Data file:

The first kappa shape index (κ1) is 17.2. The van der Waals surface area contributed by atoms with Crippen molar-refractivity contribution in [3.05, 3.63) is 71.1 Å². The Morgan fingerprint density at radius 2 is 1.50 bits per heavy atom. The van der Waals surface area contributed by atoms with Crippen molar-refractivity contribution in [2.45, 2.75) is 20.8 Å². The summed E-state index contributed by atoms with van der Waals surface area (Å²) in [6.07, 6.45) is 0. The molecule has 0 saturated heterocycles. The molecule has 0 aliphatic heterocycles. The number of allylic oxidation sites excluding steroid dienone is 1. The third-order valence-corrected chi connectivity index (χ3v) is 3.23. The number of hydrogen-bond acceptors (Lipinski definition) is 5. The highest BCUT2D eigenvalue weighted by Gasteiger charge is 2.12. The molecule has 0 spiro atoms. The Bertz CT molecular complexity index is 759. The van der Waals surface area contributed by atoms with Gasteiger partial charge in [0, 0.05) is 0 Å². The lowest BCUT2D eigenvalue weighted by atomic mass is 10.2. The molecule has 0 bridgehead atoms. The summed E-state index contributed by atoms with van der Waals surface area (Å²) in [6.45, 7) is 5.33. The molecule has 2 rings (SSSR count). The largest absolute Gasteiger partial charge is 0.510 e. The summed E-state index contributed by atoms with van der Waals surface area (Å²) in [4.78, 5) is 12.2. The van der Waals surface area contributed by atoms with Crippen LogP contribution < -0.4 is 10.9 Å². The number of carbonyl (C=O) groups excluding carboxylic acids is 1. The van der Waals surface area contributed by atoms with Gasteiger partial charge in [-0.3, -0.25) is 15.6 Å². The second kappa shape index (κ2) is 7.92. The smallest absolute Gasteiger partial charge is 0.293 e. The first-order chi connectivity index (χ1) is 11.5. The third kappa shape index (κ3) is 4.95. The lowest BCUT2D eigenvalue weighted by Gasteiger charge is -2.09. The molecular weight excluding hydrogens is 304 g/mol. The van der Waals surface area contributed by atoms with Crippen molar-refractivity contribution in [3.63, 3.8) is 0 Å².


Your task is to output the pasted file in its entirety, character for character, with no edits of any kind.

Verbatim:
The first kappa shape index (κ1) is 17.2. The van der Waals surface area contributed by atoms with Crippen molar-refractivity contribution in [3.05, 3.63) is 71.1 Å². The Morgan fingerprint density at radius 2 is 1.50 bits per heavy atom. The van der Waals surface area contributed by atoms with Crippen molar-refractivity contribution in [2.45, 2.75) is 20.8 Å². The summed E-state index contributed by atoms with van der Waals surface area (Å²) in [6.07, 6.45) is 0. The molecule has 0 saturated heterocycles. The molecule has 0 aliphatic heterocycles. The number of allylic oxidation sites excluding steroid dienone is 1. The third-order valence-corrected chi connectivity index (χ3v) is 3.23. The number of hydrogen-bond acceptors (Lipinski definition) is 5. The highest BCUT2D eigenvalue weighted by Gasteiger charge is 2.12. The molecule has 0 spiro atoms. The Bertz CT molecular complexity index is 759. The van der Waals surface area contributed by atoms with Gasteiger partial charge in [0, 0.05) is 0 Å². The lowest BCUT2D eigenvalue weighted by atomic mass is 10.2. The molecule has 0 bridgehead atoms. The summed E-state index contributed by atoms with van der Waals surface area (Å²) in [6.45, 7) is 5.33. The molecule has 2 rings (SSSR count). The largest absolute Gasteiger partial charge is 0.510 e. The summed E-state index contributed by atoms with van der Waals surface area (Å²) in [4.78, 5) is 12.2. The van der Waals surface area contributed by atoms with Crippen LogP contribution < -0.4 is 10.9 Å². The number of carbonyl (C=O) groups excluding carboxylic acids is 1. The van der Waals surface area contributed by atoms with Gasteiger partial charge in [-0.3, -0.25) is 15.6 Å². The second kappa shape index (κ2) is 7.92. The smallest absolute Gasteiger partial charge is 0.293 e. The first-order chi connectivity index (χ1) is 11.5. The third kappa shape index (κ3) is 4.95. The lowest BCUT2D eigenvalue weighted by Gasteiger charge is -2.09. The molecular weight excluding hydrogens is 304 g/mol. The van der Waals surface area contributed by atoms with Crippen molar-refractivity contribution in [3.63, 3.8) is 0 Å².